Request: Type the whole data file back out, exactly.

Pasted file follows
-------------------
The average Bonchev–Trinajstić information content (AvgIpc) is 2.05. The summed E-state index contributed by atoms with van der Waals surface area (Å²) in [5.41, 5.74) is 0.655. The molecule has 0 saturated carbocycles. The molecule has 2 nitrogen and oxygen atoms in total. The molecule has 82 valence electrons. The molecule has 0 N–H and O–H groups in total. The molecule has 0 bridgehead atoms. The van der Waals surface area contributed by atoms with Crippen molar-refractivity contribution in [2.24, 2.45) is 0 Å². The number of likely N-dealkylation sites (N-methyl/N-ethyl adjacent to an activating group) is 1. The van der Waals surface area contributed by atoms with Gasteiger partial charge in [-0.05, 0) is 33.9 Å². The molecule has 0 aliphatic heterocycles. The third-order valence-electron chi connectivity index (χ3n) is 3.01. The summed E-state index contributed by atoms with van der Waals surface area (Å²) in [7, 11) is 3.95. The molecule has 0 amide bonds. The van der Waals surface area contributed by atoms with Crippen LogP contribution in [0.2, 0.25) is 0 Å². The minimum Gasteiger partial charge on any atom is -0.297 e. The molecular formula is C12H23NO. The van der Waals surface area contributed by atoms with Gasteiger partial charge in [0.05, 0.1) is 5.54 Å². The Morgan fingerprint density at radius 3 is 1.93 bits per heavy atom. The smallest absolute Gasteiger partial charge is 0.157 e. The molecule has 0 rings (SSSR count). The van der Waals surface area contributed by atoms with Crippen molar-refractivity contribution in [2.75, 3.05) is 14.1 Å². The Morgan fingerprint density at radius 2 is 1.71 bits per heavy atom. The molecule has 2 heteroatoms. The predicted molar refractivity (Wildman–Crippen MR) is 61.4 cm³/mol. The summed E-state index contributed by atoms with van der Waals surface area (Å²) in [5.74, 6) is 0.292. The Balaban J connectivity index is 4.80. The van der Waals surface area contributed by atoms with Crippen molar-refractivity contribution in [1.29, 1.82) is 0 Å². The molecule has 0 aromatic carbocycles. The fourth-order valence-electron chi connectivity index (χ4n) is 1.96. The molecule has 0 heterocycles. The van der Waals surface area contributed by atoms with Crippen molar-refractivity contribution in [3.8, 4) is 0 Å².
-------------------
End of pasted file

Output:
The average Bonchev–Trinajstić information content (AvgIpc) is 2.05. The summed E-state index contributed by atoms with van der Waals surface area (Å²) in [5.41, 5.74) is 0.655. The molecule has 0 saturated carbocycles. The molecule has 2 nitrogen and oxygen atoms in total. The molecule has 82 valence electrons. The molecule has 0 N–H and O–H groups in total. The molecule has 0 bridgehead atoms. The van der Waals surface area contributed by atoms with Crippen molar-refractivity contribution in [2.24, 2.45) is 0 Å². The number of likely N-dealkylation sites (N-methyl/N-ethyl adjacent to an activating group) is 1. The van der Waals surface area contributed by atoms with Gasteiger partial charge in [-0.05, 0) is 33.9 Å². The molecule has 0 aliphatic heterocycles. The third-order valence-electron chi connectivity index (χ3n) is 3.01. The summed E-state index contributed by atoms with van der Waals surface area (Å²) in [7, 11) is 3.95. The molecule has 0 amide bonds. The van der Waals surface area contributed by atoms with Crippen LogP contribution in [0.2, 0.25) is 0 Å². The minimum Gasteiger partial charge on any atom is -0.297 e. The molecular formula is C12H23NO. The van der Waals surface area contributed by atoms with Gasteiger partial charge in [0.05, 0.1) is 5.54 Å². The Morgan fingerprint density at radius 3 is 1.93 bits per heavy atom. The smallest absolute Gasteiger partial charge is 0.157 e. The molecule has 0 rings (SSSR count). The van der Waals surface area contributed by atoms with Crippen molar-refractivity contribution in [2.75, 3.05) is 14.1 Å². The Morgan fingerprint density at radius 2 is 1.71 bits per heavy atom. The molecule has 2 heteroatoms. The predicted molar refractivity (Wildman–Crippen MR) is 61.4 cm³/mol. The summed E-state index contributed by atoms with van der Waals surface area (Å²) in [5.74, 6) is 0.292. The Balaban J connectivity index is 4.80. The van der Waals surface area contributed by atoms with Crippen molar-refractivity contribution in [1.29, 1.82) is 0 Å². The molecule has 0 aromatic carbocycles. The fourth-order valence-electron chi connectivity index (χ4n) is 1.96. The molecule has 0 heterocycles. The van der Waals surface area contributed by atoms with Crippen molar-refractivity contribution in [3.8, 4) is 0 Å².